In another embodiment, the peptide-based hair colorants contain a spacer (S) separating the binding peptide from the hair coloring agent, as described above. Multiple copies of the hair-binding peptide may be coupled to a single spacer molecule. In this embodiment, the peptide-based hair colorants are triblock compositions consisting of at least one of the present hair-binding peptides, a spacer, and a coloring agent, having the general structure [(HBP)m-S]n-BA, where n ranges from 1 to about 1,000, preferably n is 1 to about 500, and m ranges from 1 to about 50, preferably m is 1 to about 10, and S is a spacer.
 It should be understood that as used herein, HBP is a generic designation for the present hair-binding peptides. Where n or m as used above, is greater than 1, it is well within the scope of the invention to provide for the situation where a series of hair binding peptides of different sequences may form a part of the composition. Additionally, it should be understood that these structures do not necessarily represent a covalent bond between the peptide, the coloring agent, and the optional spacer. As described above, the coupling interaction between the hair-binding peptide, the coloring agent, and the optional spacer may be either covalent or non-covalent.
Single Chain Peptide-Based Reagents Comprising at Least One Particulate Benefit Agent-Binding Peptide
 The hair-binding peptide may be coupled to a particulate benefit agent using a benefit agent binding peptides. In one embodiment, the benefit agent-binding peptide is a pigment-binding peptide, a polymer-binding peptide, a clay-binding peptide, a calcium carbonate-binding peptide, or a silica-binding peptide.
 In one embodiment, the single chain peptide-based reagent comprises a first one portion having affinity for hair (i.e., it comprises at least one of the present hair-binding peptides) and a second portion having affinity for the surface of a particulate benefit agent (i.e., comprises at least one benefit agent-binding peptide). In one embodiment, the first portion comprises a plurality of hair-binding peptides with optional peptide linkers separating the various "finger" to form a hair-binding domain ("hand"). In another embodiment, the benefit agent-binding portion comprises a plurality of benefit agent-binding peptides optionally separated by one or more peptide spacers for form a benefit agent-binding "hand". As such, a peptide-based reagent is also provided having the following structure:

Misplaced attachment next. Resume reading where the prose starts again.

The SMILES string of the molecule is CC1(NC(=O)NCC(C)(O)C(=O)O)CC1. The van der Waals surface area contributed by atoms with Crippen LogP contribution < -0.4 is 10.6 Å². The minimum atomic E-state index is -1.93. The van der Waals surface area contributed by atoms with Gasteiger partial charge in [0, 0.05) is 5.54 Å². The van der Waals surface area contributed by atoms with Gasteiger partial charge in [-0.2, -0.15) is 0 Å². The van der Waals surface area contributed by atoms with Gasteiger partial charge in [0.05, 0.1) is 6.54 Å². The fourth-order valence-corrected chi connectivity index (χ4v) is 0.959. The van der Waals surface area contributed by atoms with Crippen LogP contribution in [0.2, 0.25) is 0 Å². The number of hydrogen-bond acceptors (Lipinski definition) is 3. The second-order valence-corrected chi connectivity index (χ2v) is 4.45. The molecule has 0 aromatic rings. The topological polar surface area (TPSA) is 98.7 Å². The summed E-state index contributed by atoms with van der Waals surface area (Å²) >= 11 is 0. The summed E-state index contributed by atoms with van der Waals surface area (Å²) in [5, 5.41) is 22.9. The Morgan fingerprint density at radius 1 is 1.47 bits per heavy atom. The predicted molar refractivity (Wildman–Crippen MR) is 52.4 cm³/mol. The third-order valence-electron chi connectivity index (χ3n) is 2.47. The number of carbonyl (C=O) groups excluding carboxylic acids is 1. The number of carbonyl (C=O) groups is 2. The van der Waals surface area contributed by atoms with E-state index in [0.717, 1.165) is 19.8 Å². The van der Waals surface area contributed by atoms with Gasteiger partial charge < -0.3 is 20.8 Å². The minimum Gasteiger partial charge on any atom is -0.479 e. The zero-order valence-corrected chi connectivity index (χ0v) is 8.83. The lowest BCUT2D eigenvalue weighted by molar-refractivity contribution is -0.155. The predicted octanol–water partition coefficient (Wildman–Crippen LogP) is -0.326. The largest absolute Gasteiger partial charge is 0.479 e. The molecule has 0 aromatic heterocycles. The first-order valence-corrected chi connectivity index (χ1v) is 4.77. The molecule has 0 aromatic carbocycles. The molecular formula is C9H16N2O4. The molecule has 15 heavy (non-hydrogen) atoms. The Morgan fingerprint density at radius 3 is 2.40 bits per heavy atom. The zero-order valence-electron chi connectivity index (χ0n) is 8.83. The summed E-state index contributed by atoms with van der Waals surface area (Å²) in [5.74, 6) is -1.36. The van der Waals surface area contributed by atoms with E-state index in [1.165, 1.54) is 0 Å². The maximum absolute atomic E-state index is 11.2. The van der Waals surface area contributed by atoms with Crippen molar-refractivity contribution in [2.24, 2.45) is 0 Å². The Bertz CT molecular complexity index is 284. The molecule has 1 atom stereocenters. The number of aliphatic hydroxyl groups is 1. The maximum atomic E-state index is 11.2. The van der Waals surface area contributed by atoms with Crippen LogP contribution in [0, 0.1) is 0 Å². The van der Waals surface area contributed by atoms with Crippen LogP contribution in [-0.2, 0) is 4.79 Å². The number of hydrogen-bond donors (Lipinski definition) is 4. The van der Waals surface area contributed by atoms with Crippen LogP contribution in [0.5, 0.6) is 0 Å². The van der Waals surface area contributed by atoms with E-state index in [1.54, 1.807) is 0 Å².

a) a diblock peptide-based reagent having the general structure:
 b) a triblock peptide-based reagent having the general structure:
 wherein:  i) HBP is a hair-binding peptide selected from the group consisting of SEQ ID NOs: 6, 7, 8, 9, 10, 11, 12, 13, 14, 15, 16, 17, 18, 19, 20, 21, 22, 23, 24, 25, 26, 27, 28, 29, 30, 31, 32, 33, 34, 35, 36, 37, 38, 39, 40, 41, 42, 43, 44, 45, 46, 47, 48, 49, 50, 51, and 52.  ii) BABP is a benefit agent-binding peptide having affinity for a hair benefit agent;  iii) S is a molecular spacer;  iv) m, n, x and z independently range from 1 to about 10;  v) y is from 1 to 5; and  vi) q an r are each independently 0 or 1, provided that both r and q may not be 0.
 The molecular spacer is preferably a peptide spacer. Peptide-spacers used to link together two or more target surface-binding peptides will be referred to herein as "peptide linkers". Peptide spacers that bridge together a hair binding hand to a benefit agent-binding hair will be referred to herein as "peptide bridges".
 The particulate benefit agent may comprise at least one applied coating. As such, the benefit agent-binding peptide may be selected to have strong affinity for the applied coating, such as a polymer, silica or any other cosmetically acceptable coating material. For optimal coupling of a particulate benefit agent to hair, the hair-binding hand should have stronger affinity for hair than the surface on the particulate benefit agent.
Hair Care Benefit Agents
 Hair conditioning agents (HCA) as herein defined are agents that improve the appearance, texture, and sheen of hair as well as increasing hair body or suppleness. Hair conditioning agents are well known in the art, see for example Green et al. (WO 01/07009) and are available commercially from various sources. Suitable examples of hair conditioning agents include, but are not limited to, cationic polymers, such as cationized guar gum, diallyl quaternary ammonium salt/acrylamide copolymers, quaternized polyvinylpyrrolidone and derivatives thereof, and various polyquaternium-compounds; cationic surfactants, such as stearalkonium chloride, centrimonium chloride, and Sapamin hydrochloride; fatty alcohols, such as behenyl alcohol; fatty amines, such as stearyl amine; waxes; esters; nonionic polymers, such as polyvinylpyrrolidone, polyvinyl alcohol, and polyethylene glycol; silicones; siloxanes, such as decamethylcyclopentasiloxane; polymer emulsions, such as amodimethicone; and nanoparticles, such as silica nanoparticles and polymer nanoparticles. The preferred hair conditioning agents of the present invention contain amine or hydroxyl functional groups to facilitate coupling to the hair-binding peptides, as described below. Examples of preferred conditioning agents are octylamine (CAS No. 111-86-4), stearyl amine (CAS No. 124-30-1), behenyl alcohol (CAS No. 661-19-8, Cognis Corp., Cincinnati, Ohio), vinyl group terminated siloxanes, vinyl group terminated silicone (CAS No. 68083-19-2), vinyl group terminated methyl vinyl siloxanes, vinyl group terminated methyl vinyl silicone (CAS No. 68951-99-5), hydroxyl terminated siloxanes, hydroxyl terminated silicone (CAS No. 80801-30-5), amino-modified silicone derivatives, [(aminoethyl)amino]propyl hydroxyl dimethyl siloxanes, [(aminoethyl)amino]propyl hydroxyl dimethyl silicones, and alpha-tridecyl-omega-hydroxy-poly(oxy-1,2-ethanediyl) (CAS No. 24938-91-8).